I have a confession to make: I am ashamed to tell you that I had become quite the grouch over the last few months.
You see, business took a turn for the worse in October and I could see us getting dangerously close to the point where we couldn’t cover our living expenses pretty soon. I was worried sick.
I know what you’re thinking: why didn’t I set aside a rainy day fund for such circumstances. I am a fool – what can I say. I have learnt my lesson. The rainy day fund is on the top of our to-do list.
Anyway, to make sure we don’t end up on the streets, I took urgent action by slashing costs, both in the business and domestically. The problem is that once you decide to make cuts, it’s hard to stop. You find all manner of things that can be cut.
The more I cut, the more negative I got, and the more I didn’t like what I was doing. It was the opposite to who I am – I have always been a positive, optimistic person. The low-point was when I had a heated discussion with my wife about reducing the number of treats our son was getting.
I felt that if my wife and I had to make sacrifices, then our son should too. I’m not talking about candy or soft drinks either. I’m referring to relatively healthy treats, such as Yakult, cheese sticks, and yoghurt. Ridiculous, huh?
Luck would have it, my computer died on me last week. It took Apple three days to send out a technician, so I had three days of downtime. I decided to pick up one of my favorite books for some inspiration: How to Win Friends and Influence People by Dale Carnegie. Released in 1936, How to Win Friends is a classic self-help book that has sold over 15 million copies.
It is full of positive affirmations and words of wisdom. Rereading the book reminded me of the many lessons I had forgotton. The words had a profound effect on me. The more I read, the more my mindset changed from negative to positive. I felt my spirit being uplifted by the wisdom pouring out of this book.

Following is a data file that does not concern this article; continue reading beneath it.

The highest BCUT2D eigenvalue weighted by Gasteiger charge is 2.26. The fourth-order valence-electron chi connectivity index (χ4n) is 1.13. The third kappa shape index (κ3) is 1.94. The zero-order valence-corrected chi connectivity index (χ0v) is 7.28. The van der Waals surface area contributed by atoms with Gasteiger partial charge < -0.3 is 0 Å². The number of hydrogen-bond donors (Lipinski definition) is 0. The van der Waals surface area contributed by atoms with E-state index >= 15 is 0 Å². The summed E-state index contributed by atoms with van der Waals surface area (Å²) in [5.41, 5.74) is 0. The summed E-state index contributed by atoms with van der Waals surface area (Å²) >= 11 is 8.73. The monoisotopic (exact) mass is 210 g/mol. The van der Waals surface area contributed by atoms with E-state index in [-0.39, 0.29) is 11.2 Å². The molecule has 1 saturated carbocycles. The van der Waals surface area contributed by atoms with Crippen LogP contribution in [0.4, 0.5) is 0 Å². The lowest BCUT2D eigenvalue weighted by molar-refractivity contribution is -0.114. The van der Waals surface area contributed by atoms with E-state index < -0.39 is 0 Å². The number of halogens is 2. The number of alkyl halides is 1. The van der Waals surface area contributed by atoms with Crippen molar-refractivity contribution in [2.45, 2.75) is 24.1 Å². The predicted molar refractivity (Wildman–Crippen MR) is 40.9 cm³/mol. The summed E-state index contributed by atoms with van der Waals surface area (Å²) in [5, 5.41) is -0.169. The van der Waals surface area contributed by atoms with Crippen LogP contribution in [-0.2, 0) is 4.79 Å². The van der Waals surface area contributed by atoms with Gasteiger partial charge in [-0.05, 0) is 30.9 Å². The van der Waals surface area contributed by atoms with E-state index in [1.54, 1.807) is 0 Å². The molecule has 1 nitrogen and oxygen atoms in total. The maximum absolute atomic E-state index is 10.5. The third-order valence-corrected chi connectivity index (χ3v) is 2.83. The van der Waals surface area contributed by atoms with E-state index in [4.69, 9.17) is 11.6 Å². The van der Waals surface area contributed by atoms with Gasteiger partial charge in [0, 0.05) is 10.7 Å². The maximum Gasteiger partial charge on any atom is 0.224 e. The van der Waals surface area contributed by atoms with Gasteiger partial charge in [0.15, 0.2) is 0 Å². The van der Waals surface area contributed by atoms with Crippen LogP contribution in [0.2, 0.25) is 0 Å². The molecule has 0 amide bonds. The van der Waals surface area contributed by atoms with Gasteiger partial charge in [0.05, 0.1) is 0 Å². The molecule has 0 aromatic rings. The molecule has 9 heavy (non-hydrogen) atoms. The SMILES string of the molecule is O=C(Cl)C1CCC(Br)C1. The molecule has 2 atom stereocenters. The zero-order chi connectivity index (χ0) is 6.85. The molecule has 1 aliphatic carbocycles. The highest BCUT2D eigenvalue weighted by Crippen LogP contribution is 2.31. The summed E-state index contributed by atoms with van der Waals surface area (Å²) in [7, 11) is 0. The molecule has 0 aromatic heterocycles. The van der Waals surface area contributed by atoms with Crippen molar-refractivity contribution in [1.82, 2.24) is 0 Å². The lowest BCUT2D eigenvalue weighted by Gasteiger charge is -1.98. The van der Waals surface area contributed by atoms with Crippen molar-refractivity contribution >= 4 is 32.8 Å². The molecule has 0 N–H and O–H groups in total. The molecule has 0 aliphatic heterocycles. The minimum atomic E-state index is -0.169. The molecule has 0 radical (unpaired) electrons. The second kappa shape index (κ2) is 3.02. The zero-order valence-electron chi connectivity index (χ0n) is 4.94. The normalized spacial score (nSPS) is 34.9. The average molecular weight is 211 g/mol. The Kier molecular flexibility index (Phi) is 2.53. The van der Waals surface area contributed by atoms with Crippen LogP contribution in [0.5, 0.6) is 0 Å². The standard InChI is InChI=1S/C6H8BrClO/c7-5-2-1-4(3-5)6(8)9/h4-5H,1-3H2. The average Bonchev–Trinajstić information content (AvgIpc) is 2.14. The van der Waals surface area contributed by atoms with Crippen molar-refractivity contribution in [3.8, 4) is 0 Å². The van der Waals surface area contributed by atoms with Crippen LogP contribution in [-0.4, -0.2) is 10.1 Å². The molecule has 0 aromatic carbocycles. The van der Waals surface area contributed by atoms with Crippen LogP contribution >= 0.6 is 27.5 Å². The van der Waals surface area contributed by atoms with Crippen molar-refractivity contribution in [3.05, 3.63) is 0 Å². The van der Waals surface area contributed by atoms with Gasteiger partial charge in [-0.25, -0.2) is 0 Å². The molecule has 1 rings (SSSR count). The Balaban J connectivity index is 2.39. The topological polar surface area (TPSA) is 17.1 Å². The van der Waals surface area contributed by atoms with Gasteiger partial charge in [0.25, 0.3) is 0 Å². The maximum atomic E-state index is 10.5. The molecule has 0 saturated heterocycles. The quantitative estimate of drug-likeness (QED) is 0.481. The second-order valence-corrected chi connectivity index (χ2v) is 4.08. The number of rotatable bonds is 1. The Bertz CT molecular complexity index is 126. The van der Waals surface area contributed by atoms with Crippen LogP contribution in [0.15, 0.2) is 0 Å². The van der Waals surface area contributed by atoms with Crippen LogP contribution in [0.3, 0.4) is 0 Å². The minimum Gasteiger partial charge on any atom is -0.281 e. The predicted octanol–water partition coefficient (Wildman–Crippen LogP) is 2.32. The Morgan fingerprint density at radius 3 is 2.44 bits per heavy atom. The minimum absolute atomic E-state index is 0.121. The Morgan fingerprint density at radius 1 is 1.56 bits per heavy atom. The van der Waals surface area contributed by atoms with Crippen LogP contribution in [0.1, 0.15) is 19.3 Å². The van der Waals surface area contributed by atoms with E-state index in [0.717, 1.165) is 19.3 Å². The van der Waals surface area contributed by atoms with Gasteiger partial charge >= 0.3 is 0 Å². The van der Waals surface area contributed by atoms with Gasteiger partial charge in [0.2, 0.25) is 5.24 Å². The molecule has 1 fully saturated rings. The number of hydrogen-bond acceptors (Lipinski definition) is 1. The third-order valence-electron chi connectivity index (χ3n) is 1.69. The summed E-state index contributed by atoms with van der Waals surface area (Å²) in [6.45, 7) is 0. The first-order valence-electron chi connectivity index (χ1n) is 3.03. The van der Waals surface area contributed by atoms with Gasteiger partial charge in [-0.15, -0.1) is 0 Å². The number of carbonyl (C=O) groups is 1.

As I was reading the book, I realized that many of the principles that apply in winning friends and influence people also applies in business and marketing. You could retitle the book, “How to Win Customers and Influence Prospects.”
Here are the 30 principles taught in the book:
Fundamental techniques in handling people
- Don’t criticize, condemn, or complain.
- Give honest and sincere appreciation.
- Arouse in the other person an eager want.
Six ways to make people like you
- Become genuinely interested in other people.
- Remember that a person’s name is to that person the sweetest and most important sound in any language.
- Be a good listener. Encourage others to talk about themselves.
- Talk in terms of the other person’s interests.
- Make the other person feel important – and do it sincerely.
How to win people to your way of thinking
- The only way to get the best of an argument is to avoid it.
- Show respect for the other person’s opinions. Never say, “you’re wrong.”
- If you are wrong, admit it quickly and emphatically.
- Begin in a friendly way.
- Get the other person saying “yes, yes” immediately.